Scrap Yard (Casse): Berlin Review

This salvaging documentary finds some worthy nuggets amid all the debris.

French filmmaker Nadege Trebal unspooled her latest documentary in the Berlinale Forum.

“One man’s trash is another man’s treasure,” so the saying goes, and that’s no more apparent than in Scrap Yard (Casse), an enchanting fly-on-the-wall documentary that follows a handful of characters foraging for car parts in a massive French automotive wasteland. Sure to raise comparisons with the Harvard Sensory Ethnography Lab’s Queens-based junkyard portrait, Foreign Parts, this sophomore feature from director Nadege Trebal focuses on the various immigrants eking out a meager living amid all the rust and grime, allowing them to tell their own stories as they sift through the wreckage.

Premiering in Berlin’s Forum section, the film should see continued festival play and a small release in France, with possibilities for niche theatrical bids in Europe. Pubcasters and VOD outlets specializing in socio-ethnic fare will also take notice.

Set in an unspecified lot -- the movie is not concerned with facts and figures -- where abandoned cars lie in wait for teams of mechanics to come along and scoop out their entrails, Scrap Yard initially allows us to watch the men (and a few random women) scrape, screw, tug and shove whatever part of the engine, body, wheels or interior they’re looking for. Although we never really learn what they'll do with the goods, it's inferred that many of them hope to make a few bucks by reselling the salvaged material, or else save on expensive auto repairs.

After these initial sequences, Trebal soon hones in on a couple of select characters, particularly a pair of African immigrants who spend a long time diddling under a hood as they talk freely about their hard-knock lives. One of them describes how he came to France with a three-month visa and fifty cents in his pocket, and was eventually able, through sheer luck and a few connections, to find his place. The other tells a riveting tale of crossing the Mediterranean on a pirogue filled with illegal aliens, and how they were all nearly lost at sea before reaching land after almost a week of fear and prayer.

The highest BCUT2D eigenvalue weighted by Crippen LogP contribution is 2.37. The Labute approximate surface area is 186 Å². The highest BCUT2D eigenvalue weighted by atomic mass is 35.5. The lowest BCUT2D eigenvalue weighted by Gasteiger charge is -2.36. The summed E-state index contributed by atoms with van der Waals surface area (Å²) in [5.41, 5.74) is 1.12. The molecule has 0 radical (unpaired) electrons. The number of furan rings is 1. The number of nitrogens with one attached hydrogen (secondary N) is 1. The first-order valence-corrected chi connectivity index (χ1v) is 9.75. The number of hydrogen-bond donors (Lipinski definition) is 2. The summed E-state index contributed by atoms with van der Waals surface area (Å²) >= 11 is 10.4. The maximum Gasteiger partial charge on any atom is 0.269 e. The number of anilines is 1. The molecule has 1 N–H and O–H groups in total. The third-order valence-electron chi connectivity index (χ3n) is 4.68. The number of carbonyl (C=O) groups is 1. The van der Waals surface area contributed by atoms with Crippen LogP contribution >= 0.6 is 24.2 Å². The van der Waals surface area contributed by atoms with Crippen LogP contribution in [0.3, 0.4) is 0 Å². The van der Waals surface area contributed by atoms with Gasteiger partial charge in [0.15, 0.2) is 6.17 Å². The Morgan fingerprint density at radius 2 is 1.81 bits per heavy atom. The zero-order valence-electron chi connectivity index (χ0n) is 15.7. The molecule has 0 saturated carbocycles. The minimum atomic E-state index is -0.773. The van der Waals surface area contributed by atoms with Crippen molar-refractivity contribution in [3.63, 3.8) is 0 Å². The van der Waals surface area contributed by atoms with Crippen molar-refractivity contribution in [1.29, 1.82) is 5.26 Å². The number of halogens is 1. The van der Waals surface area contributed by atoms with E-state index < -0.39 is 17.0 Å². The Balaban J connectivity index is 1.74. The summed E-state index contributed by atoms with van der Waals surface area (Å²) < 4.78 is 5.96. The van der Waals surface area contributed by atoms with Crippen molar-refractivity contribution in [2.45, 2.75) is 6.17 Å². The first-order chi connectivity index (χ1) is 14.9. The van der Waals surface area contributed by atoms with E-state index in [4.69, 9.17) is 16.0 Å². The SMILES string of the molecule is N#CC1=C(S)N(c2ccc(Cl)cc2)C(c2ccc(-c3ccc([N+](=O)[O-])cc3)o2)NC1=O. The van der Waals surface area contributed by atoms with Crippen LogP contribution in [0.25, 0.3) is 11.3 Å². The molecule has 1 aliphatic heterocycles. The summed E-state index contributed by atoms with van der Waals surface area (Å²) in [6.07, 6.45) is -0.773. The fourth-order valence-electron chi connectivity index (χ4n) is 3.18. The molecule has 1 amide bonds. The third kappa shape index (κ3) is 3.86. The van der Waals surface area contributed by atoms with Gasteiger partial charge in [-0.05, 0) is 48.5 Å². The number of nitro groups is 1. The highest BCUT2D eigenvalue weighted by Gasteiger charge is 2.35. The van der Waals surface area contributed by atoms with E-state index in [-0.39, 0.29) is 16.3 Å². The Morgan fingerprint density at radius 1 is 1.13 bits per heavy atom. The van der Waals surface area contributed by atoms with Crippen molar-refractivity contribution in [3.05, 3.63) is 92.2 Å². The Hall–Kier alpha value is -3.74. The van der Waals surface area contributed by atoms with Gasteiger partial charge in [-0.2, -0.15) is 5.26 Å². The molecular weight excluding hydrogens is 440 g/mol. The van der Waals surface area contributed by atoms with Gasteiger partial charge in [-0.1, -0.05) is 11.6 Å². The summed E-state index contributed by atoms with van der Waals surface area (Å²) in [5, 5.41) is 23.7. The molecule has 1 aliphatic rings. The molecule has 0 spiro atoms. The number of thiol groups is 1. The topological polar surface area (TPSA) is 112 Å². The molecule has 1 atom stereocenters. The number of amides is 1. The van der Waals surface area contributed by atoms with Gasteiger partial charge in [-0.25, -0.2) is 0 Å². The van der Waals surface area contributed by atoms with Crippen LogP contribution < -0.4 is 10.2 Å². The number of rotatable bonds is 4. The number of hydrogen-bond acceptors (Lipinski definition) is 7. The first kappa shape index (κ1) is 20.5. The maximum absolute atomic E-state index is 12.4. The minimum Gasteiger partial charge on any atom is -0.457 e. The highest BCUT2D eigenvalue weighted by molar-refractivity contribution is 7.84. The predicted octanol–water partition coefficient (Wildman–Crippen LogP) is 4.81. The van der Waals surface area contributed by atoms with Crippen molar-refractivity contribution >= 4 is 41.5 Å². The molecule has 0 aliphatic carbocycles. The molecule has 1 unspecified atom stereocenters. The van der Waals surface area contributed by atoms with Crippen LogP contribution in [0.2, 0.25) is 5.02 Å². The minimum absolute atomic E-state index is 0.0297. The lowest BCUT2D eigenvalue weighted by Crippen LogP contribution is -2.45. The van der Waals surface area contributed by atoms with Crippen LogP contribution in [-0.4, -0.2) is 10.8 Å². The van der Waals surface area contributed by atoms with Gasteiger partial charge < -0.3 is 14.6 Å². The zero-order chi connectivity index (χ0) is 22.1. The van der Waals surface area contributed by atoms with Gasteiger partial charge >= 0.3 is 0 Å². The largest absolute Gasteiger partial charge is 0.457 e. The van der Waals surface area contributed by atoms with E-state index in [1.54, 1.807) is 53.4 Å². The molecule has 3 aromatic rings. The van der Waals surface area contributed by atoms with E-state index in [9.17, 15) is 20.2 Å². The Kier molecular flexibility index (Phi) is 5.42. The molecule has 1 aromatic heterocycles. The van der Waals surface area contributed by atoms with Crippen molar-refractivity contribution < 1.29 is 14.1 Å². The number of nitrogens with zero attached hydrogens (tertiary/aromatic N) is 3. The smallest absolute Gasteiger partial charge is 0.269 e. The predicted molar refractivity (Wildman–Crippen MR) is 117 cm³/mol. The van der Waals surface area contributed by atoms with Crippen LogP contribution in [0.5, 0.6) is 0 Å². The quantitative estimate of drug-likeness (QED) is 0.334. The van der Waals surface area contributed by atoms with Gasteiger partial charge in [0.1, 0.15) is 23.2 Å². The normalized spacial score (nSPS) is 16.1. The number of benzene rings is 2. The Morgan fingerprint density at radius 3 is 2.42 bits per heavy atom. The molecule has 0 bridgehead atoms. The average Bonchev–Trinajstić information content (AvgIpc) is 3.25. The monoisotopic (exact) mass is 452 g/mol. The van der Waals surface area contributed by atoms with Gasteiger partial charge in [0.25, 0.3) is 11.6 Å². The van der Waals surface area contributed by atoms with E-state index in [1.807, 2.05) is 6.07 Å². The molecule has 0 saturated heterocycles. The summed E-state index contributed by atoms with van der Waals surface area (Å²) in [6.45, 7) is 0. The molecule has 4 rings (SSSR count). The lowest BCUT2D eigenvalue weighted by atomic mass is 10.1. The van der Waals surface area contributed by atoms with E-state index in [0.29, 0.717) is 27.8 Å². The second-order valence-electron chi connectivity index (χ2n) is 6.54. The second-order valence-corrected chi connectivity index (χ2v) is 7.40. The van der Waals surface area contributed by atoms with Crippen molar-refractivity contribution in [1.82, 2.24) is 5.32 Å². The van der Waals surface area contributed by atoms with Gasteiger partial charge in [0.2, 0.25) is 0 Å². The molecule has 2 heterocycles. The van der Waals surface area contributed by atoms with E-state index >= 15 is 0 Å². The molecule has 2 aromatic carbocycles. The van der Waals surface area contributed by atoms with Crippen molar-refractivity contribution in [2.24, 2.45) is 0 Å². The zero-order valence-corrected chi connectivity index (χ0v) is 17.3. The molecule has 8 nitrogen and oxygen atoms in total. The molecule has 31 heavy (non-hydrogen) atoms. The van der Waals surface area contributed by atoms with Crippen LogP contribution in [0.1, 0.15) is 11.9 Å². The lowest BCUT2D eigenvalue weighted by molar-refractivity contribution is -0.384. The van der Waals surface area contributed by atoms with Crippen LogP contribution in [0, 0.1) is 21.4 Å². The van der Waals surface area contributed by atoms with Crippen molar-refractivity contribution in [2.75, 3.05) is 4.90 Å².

While these sound like tearjerking narratives, the men have an extremely lighthearted way of recounting them, mixing in lots of fatalistic humor and wit, along with nods to their semi-serious religious ways (most of the characters are Muslims). It’s during these intimate moments that Trebal -- who directed the oil refinery doc Bleu Petrole and co-wrote the screenplay to the soccer drama Little Lion -- manages to find plenty of good will amid all the waste, showing how in even the most desperate of places, people can come together to work, chat and sometimes have a good time.

Filmed in crisp HD by cinematographer Olivier Guerbois, the imagery shifts between fluid lateral tracking shots that reveal dozens upon dozens of car carcasses, and lots of handheld camerawork that captures the featured subjects up close. A sparse but welcome jazz score by Luc Meilland serves as a pleasant counterpoint to the film's otherwise grim setting.

Production companies: Maia Cinema, HVH Films, Neon Productions

Director: Nadege Trebal

Producers: Gilles Sandoz, Antonin Dedet, Boris Vassallo

Director of photography: Olivier Guerbois

Music: Luc Meilland

Editor: Cedric Le Floc’h

Sales agent: Doc & Film International

No rating, 88 minutes